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During Wednesday’s press conference at the Carlton, one journo asked Angelina Jolie to comment on the death of Osama bin Laden. The actress politely declined, saying a “Kung Fu Panda 2” press meet might not be the right place to address such a serious topic.

In Cannes, your press badge may be more important than your passport. One journo showed a red mark on her neck after a thief tried to yank the badge and lanyard while she was wearing it. Meanwhile, Cannes vets warned first-timers about thefts of iPads, poodles, laptops and crutches.

While mayhem is plentiful in the market’s actioners and thrillers, there’s danger of another kind on the streets of Cannes. Two serious traffic accidents closed the Rue d’Antibes during the fest’s first week, with police curtains shielding the fallen accident victims.

Meanwhile journalists trying to file stories via Blackberry while walking are advised to pause before crossing streets — one was nearly clipped by a speedy motorist in mid-tapping.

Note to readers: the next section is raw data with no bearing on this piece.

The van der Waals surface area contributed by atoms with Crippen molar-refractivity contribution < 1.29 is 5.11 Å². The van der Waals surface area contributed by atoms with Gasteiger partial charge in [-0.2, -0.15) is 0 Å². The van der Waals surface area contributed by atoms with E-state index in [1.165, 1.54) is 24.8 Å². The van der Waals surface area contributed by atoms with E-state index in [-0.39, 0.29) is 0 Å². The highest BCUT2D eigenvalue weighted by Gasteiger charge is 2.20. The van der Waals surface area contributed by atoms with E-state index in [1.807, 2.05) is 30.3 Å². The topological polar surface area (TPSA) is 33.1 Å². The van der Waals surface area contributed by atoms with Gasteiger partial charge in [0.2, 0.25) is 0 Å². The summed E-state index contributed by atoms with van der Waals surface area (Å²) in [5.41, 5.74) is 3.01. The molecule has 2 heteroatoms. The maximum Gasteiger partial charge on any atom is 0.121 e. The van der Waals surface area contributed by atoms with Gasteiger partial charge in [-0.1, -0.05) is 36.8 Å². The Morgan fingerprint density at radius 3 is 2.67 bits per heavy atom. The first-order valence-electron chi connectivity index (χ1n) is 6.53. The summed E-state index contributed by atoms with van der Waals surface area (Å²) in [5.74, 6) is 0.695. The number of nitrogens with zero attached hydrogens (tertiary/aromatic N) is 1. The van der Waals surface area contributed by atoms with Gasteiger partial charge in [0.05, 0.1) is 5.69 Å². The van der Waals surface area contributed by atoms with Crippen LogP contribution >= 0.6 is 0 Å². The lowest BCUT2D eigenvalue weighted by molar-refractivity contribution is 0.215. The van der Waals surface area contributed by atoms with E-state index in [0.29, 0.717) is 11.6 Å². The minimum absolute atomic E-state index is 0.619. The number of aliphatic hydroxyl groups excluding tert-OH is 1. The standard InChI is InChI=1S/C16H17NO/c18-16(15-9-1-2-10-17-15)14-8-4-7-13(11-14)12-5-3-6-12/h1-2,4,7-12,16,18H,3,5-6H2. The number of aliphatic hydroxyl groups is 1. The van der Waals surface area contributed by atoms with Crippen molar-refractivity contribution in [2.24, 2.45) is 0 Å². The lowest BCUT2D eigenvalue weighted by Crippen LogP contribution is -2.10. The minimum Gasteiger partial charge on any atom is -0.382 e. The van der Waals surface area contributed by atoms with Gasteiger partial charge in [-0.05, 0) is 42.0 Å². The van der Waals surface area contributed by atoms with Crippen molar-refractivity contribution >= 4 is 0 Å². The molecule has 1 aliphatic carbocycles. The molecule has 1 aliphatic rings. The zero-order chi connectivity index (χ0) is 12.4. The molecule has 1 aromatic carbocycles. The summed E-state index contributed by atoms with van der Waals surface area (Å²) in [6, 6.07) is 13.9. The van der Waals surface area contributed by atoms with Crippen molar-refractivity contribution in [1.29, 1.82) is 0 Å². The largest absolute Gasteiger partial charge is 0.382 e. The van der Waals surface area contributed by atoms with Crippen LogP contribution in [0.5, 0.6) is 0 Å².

The official selection is good and the market mood is upbeat. But where are the crowds? At 8:30 p.m. on Friday, it was possible to get a table at many restaurants in Le Suquet. The Croisette on Saturday was sparser than usual. Companies have been sending fewer people, but the right people are here. The thinner crowds seem due to a lack of tourists. The recession was slow to hit France, so Gallic families may be reluctant to shell out big euros, even for a chance to see Johnny Depp or Brad Pitt.

Parties are plentiful. One vet sighed there are three types of parties: the ones you’re obliged to attend for business reasons; ones you attend to meet someone who never shows up; and ones you attend for fun (the Canal Plus shindig got a big thumbs-up).